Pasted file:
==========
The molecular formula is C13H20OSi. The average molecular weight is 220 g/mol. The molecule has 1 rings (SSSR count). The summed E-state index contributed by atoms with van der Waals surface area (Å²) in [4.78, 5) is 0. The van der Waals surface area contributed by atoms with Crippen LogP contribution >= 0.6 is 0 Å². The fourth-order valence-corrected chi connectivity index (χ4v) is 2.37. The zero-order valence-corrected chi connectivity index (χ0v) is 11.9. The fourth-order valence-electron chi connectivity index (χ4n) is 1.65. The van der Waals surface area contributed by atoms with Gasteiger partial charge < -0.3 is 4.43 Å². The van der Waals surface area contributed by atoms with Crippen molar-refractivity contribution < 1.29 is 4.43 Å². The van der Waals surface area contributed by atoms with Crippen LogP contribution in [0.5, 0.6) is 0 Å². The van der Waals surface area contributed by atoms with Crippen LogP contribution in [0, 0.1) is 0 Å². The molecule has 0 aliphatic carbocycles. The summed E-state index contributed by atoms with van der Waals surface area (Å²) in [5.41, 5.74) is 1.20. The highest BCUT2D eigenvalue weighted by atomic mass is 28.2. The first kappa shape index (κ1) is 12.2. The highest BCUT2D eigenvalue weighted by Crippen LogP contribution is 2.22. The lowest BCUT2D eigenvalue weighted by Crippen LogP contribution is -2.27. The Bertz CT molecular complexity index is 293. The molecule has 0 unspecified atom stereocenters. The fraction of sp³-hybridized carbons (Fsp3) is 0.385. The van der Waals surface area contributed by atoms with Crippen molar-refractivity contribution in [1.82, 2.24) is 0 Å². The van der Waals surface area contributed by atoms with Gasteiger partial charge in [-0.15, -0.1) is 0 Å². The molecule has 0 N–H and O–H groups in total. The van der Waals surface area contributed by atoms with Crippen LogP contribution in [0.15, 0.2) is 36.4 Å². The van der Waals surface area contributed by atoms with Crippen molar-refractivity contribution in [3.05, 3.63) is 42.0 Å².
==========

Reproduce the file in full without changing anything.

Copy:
The molecular formula is C13H20OSi. The average molecular weight is 220 g/mol. The molecule has 1 rings (SSSR count). The summed E-state index contributed by atoms with van der Waals surface area (Å²) in [4.78, 5) is 0. The van der Waals surface area contributed by atoms with Crippen LogP contribution >= 0.6 is 0 Å². The fourth-order valence-corrected chi connectivity index (χ4v) is 2.37. The zero-order valence-corrected chi connectivity index (χ0v) is 11.9. The fourth-order valence-electron chi connectivity index (χ4n) is 1.65. The van der Waals surface area contributed by atoms with Gasteiger partial charge < -0.3 is 4.43 Å². The van der Waals surface area contributed by atoms with Crippen molar-refractivity contribution < 1.29 is 4.43 Å². The van der Waals surface area contributed by atoms with Crippen LogP contribution in [0.5, 0.6) is 0 Å². The van der Waals surface area contributed by atoms with Crippen LogP contribution in [0, 0.1) is 0 Å². The molecule has 0 aliphatic carbocycles. The summed E-state index contributed by atoms with van der Waals surface area (Å²) in [5.41, 5.74) is 1.20. The highest BCUT2D eigenvalue weighted by atomic mass is 28.2. The first kappa shape index (κ1) is 12.2. The highest BCUT2D eigenvalue weighted by Crippen LogP contribution is 2.22. The lowest BCUT2D eigenvalue weighted by Crippen LogP contribution is -2.27. The Bertz CT molecular complexity index is 293. The molecule has 0 unspecified atom stereocenters. The fraction of sp³-hybridized carbons (Fsp3) is 0.385. The van der Waals surface area contributed by atoms with Crippen molar-refractivity contribution in [1.82, 2.24) is 0 Å². The van der Waals surface area contributed by atoms with Gasteiger partial charge in [-0.15, -0.1) is 0 Å². The molecule has 0 N–H and O–H groups in total. The van der Waals surface area contributed by atoms with Crippen LogP contribution in [0.15, 0.2) is 36.4 Å². The van der Waals surface area contributed by atoms with Crippen molar-refractivity contribution in [3.05, 3.63) is 42.0 Å².